Fleets plan restructuring due to WLTP, Arval reports
13 September 2019
Author: Sean Keywood
Almost one in six fleets is planning some sort of restructuring due to the new WLTP vehicle testing regime, according to leasing company Arval.
The firm said 15% of fleet and mobility managers questioned for its Mobility Observatory survey said they expected to make some adjustment to the cars they offer.
Specifically, 12% said they would offer different models with lower emissions, 7% said they would use more alternative fuel vehicles, 6% said they would choose models with a lower fiscal impact, and 4% said they would reduce the level or category of cars on offer.
Arval said the responses differed greatly depending on the size of organisation concerned. For example, when looking at fleets that planned to adopt models with lower emissions, the measure was planned by 19% of businesses with more than 1,000 employees, 15% of those with 100 to 999 employees, 6% of those with 10 to 99 employees and 8% of those with fewer than 10 employees.
Head of Arval's Mobility Observatory in the UK Shaun Sadlier said: "Now that WLTP figures are starting to become the norm across fleets, we are seeing how businesses are handling their impact in a real world manner.
"The fact is that while the majority of fleets are not planning changes, a significant minority will be redrawing their choice lists and we are already supporting quite a large number of businesses through this process.
"The calculations and the knowledge needed to do this successfully are quite involved and even some large organisations with good internal fleet resources need to look to external consultants to be able to handle the challenge successfully."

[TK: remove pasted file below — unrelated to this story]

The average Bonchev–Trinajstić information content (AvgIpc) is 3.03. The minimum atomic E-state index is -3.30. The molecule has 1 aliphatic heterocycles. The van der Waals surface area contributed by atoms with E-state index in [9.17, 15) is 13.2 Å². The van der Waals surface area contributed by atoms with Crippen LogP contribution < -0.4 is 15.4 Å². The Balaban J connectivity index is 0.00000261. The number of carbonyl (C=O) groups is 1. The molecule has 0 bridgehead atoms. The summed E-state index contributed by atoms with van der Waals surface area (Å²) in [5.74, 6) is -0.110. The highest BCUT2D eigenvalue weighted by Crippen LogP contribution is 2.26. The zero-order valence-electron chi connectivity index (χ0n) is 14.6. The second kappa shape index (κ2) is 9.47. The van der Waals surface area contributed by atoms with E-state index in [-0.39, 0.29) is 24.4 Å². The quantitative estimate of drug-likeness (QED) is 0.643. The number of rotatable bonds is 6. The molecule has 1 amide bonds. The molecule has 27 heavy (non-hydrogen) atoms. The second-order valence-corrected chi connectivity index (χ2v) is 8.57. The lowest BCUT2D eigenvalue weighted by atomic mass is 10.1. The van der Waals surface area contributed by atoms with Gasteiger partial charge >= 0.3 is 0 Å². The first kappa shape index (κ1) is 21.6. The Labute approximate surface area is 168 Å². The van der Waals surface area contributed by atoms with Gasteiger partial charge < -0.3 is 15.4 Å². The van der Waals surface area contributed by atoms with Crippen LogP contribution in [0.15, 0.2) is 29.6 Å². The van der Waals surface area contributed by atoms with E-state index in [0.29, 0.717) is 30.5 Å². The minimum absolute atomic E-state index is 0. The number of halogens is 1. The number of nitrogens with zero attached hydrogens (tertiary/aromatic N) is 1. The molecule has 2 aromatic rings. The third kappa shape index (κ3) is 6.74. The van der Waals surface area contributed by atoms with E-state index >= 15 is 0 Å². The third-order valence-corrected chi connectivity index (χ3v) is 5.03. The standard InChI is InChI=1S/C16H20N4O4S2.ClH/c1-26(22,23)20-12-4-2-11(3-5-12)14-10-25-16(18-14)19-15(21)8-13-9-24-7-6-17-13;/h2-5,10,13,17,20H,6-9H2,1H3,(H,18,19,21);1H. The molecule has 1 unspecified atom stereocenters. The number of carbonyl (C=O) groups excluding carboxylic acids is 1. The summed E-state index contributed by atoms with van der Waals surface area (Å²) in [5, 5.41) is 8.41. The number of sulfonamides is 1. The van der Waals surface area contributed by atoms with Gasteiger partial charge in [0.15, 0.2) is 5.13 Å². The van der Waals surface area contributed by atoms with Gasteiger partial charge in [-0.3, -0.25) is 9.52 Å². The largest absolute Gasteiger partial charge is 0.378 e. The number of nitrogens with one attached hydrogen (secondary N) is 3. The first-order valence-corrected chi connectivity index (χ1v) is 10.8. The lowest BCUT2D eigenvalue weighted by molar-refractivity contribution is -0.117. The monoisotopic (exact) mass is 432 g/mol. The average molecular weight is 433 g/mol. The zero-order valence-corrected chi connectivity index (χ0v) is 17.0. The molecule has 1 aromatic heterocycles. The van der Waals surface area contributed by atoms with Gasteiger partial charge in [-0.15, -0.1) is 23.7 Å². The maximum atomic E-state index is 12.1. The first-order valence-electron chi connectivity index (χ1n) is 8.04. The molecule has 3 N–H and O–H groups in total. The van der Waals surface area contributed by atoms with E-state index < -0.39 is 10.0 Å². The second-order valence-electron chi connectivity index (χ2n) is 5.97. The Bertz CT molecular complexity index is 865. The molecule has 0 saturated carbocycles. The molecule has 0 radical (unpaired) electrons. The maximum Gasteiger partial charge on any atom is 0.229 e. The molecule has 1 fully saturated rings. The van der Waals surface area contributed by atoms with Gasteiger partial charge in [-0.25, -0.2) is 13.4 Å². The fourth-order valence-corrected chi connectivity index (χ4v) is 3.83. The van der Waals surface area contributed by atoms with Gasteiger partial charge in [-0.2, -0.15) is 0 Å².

Sadlier added that it was unsurprising the research showed that larger employers were making more changes than their smaller counterparts.
"These are organisations that, because of their size, will tend to have a much more structured approach to their company car operations and the impact of WLTP will be clearer, especially when it comes to drawing up choice lists," he said.
"The ideal outcome for fleets working to accommodate WLTP is to be able to offer a comparable model to each employee but without any kind of taxation penalty. Looking at options with lower emissions, especially alternative fuels, is the obvious route.
"Certainly, several customers with whom we have been working are now introducing vehicles that perform better under the new test, including hybrids and electric vehicles.
"Our general finding is that, in most cases, new choice lists can be created that resolve most of the issues raised by the switch to WLTP and it is helping some fleets move more quickly towards the wider fuel diversity we expect to see develop over the next few years."